Written by Jaryd Clifford – Runner’s Tribe
Six seconds in the marathon is nothing, but for Liam Adams, it was everything. For a fleeting moment after crossing the finish line of the Gold Coast Marathon, frustration erupted. “Fuck. That was weak as piss. You stuffed that up,” he yelled. Stumbling forward, he reached out, as if begging to understand his failure. It was the fastest marathon of his career, but it was not fast enough, at least not in his mind. His time of 2:11:36 fell infinitesimally short of the Olympic qualifier. He could see it, but not touch it. Now, in the aftermath of that race, the moment still haunts him. But rather than wallow in defeat, he is using it as fuel for the future. The dream is not over. Not at all.
For many, his reaction that day might come as a surprise. His time was still 76-seconds faster than his previous best, moving him into the top-20 on the Australian all-time list. It was also the fastest marathon by an Australian on home soil since Pat Carrol ran 2:11:21 to win the 1997 edition of the race. However, for Adams, the disappointment ran deeper than the agony of falling short. Instead, it was rooted in the story of his career, and the nagging feeling that he could run much faster.
Liam Adams is the perennial underdog of Australian running, always with something to prove and more to give. His career is littered with misfortune and injustice but defined by the euphoric moments of success. The stories he tells are as crazy as the feats he has attempted. He is a revolutionised figure, a hero for the working-class runner. So, as Tokyo looms, who is the man behind the tradie singlet?
This is his story.
Liam Adams: The People’s Champion – By Jaryd Clifford
From the beginning, one thing was clear: Liam Adams was born to run marathons. I don’t say this to be a romantic, it is simply the truth. Not necessarily because they were made for each other, but more due to it being his only option, at least as far as the Olympics were concerned.
“I don’t know if that’s an insult or not, being told you’re too slow for any other distance,” he said. “But I eventually bought into the idea.”
Even as a junior, it was clear that the marathon would one day become his forte. “The fact was that when I pushed up a distance each year, as I got older, I would get better the further we ran. It confirmed to me that I’d most likely end up being a marathon runner.”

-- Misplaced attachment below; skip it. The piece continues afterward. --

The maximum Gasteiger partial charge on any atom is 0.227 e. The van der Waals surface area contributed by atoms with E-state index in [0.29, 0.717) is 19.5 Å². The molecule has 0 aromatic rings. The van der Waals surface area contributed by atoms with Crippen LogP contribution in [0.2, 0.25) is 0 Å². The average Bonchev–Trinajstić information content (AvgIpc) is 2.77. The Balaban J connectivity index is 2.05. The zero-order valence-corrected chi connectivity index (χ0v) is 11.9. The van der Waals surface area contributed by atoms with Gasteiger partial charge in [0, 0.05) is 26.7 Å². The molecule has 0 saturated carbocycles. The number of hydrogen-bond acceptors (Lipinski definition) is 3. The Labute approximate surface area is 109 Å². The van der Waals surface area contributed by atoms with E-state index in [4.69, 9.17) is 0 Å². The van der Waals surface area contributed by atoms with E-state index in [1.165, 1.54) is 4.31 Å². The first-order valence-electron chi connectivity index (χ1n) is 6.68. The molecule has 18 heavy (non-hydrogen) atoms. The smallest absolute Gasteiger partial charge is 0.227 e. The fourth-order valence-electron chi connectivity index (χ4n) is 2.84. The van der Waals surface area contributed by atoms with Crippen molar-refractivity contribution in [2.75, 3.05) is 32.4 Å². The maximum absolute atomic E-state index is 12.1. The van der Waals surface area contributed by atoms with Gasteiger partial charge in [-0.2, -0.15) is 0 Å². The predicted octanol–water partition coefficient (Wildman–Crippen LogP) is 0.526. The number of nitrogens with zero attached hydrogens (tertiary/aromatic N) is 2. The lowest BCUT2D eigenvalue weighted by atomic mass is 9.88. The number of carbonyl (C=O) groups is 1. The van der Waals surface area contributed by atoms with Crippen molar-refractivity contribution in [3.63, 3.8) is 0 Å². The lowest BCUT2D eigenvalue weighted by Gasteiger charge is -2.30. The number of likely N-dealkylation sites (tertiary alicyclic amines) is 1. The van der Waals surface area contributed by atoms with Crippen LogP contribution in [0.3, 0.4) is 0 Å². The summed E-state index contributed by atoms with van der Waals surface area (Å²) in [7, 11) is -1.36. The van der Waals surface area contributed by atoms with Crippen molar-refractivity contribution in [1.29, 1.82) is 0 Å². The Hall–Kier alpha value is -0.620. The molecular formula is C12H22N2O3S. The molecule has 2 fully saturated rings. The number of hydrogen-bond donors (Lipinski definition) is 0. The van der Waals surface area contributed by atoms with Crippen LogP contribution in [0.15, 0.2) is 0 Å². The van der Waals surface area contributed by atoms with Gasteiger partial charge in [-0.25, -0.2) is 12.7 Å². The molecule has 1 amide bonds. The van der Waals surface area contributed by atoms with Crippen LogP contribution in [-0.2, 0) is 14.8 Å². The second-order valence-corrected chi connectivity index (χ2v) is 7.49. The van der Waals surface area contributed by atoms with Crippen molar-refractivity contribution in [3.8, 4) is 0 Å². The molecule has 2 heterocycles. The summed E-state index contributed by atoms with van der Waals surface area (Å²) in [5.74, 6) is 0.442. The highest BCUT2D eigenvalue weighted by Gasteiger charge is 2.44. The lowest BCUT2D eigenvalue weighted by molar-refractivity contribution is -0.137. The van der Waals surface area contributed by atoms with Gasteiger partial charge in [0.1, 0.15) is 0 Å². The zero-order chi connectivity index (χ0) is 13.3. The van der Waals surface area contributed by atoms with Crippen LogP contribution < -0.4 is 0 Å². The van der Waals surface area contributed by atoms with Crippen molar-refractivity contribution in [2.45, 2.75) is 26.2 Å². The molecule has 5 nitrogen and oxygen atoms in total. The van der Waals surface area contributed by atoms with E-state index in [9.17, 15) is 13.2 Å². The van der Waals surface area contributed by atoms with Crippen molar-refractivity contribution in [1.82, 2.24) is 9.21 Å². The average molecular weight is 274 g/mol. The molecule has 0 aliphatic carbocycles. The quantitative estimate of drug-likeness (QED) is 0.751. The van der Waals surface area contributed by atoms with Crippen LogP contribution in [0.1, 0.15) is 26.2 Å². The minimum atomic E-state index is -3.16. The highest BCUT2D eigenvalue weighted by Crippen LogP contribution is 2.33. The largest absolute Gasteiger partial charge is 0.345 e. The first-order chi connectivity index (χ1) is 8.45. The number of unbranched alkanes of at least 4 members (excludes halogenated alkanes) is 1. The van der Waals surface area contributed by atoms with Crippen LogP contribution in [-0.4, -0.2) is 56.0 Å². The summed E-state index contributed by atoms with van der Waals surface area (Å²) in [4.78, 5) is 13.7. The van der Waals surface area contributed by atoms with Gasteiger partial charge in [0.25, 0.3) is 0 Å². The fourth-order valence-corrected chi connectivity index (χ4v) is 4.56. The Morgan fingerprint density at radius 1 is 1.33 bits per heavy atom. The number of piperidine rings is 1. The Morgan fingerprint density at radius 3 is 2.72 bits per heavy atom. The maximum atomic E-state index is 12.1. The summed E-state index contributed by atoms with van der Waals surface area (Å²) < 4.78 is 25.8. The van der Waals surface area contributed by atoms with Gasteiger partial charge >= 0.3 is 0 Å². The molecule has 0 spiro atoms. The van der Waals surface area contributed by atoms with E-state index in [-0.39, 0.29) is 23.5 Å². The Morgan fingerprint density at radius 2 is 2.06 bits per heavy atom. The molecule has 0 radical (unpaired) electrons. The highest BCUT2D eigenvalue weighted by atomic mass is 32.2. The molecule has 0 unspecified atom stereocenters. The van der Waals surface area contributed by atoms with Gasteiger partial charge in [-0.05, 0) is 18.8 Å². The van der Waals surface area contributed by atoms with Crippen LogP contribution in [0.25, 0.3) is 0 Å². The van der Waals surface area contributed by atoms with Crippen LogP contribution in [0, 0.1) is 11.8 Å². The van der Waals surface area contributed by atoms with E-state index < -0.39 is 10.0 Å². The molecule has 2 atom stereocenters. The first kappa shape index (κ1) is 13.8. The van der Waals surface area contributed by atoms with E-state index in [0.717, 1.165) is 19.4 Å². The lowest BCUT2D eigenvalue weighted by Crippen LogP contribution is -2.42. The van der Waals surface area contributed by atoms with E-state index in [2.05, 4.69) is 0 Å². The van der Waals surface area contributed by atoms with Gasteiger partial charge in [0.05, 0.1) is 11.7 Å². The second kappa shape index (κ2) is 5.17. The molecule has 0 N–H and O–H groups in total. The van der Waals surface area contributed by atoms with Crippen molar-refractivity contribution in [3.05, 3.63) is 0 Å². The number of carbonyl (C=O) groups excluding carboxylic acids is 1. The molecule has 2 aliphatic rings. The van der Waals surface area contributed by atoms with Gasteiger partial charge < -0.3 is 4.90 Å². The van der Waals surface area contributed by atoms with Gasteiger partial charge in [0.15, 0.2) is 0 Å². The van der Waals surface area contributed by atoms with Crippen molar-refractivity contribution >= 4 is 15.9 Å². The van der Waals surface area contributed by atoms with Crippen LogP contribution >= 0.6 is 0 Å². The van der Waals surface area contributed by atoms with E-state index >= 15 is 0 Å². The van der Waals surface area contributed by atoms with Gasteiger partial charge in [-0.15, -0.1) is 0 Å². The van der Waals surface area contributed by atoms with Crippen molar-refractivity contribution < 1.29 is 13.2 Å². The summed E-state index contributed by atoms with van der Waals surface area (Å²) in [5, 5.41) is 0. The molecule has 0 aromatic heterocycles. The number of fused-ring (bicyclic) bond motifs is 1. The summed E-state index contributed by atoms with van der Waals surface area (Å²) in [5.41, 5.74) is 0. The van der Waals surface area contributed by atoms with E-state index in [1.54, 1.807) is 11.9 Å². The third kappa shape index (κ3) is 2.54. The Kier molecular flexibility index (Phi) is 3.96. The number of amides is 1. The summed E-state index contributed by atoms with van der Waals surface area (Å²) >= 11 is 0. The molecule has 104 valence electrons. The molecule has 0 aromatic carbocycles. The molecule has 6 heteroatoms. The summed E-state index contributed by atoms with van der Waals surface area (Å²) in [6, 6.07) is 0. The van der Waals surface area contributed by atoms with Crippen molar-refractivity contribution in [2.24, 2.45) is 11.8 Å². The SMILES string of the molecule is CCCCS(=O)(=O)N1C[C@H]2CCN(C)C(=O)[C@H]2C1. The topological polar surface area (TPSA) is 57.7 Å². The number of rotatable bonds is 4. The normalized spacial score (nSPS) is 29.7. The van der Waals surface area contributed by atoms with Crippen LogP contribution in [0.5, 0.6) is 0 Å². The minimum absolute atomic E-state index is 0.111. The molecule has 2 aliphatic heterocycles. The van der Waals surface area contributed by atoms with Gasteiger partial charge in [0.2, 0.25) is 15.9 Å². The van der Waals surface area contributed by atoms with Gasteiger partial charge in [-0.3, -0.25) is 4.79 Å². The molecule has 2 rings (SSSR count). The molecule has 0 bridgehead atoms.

Eventually, Adams conceded that if he wanted a future in the upper echelons of the running world, he would have to embrace the 42.195km distance. Nevertheless, there was no urgency. Rather than diving straight into the deep end, he decided to apply himself to the rigours of gaining strength and experience, most notably in cross-country.
Throughout this pre-marathon period in his career, Adams notched up six world cross-country singlets (he would make it eight in 2017), with his best result of 23rd coming in 2013, seven months before his marathon debut. Only the year before, he had also placed 23rd, but this time in the world half-marathon, a mere three months after stepping up to the distance. It was this decade of patience that would prove pivotal in laying the foundations for his successful transition to the marathon.
“I probably would have liked to have done a marathon at an earlier age, but my coach (Ken Hall) wanted me to do it at a more traditional age,” he said. “My training age was probably the key in finally deciding to step up to the marathon.”
After biding his time, even foregoing the temptation of attempting to qualify for the 2012 London Olympic Games in the marathon, Adams finally pencilled in the 2013 Melbourne Marathon for his anticipated debut.
“I guess I was pretty nervous about doing my first marathon,” he said. “You hear all these stories about hitting the wall, and how tough the marathon is, so you don’t know how you’re supposed to feel. It’s all unknown territory.”
Racing against a highly competitive field that included Japanese ‘citizen runner’ Yuki Kawauchi, Adams fought off the pain that threatened to overwhelm him in the latter stages of the race to finish sixth in 2:14:09. The time was also enough to secure his spot on the Commonwealth Games team.
“It’s kind of a weird feeling because you’ve always been told that the last half is going to be brutal. That’s when the marathon starts,” he said. “At 30km, I started feeling it. It was absolutely tough, brutal over the last little bit. After that, I was hooked.”
In a sport filled with crazy people, Adams would be the first to admit that he is one of the craziest. Only a fellow runner could understand his masochistic attraction to the marathon. Ever since that first taste, he has relished the fight that it demands from him. In 2018, he even entered two marathons in less than a month, winning in Melbourne before placing second in Kobe, Japan.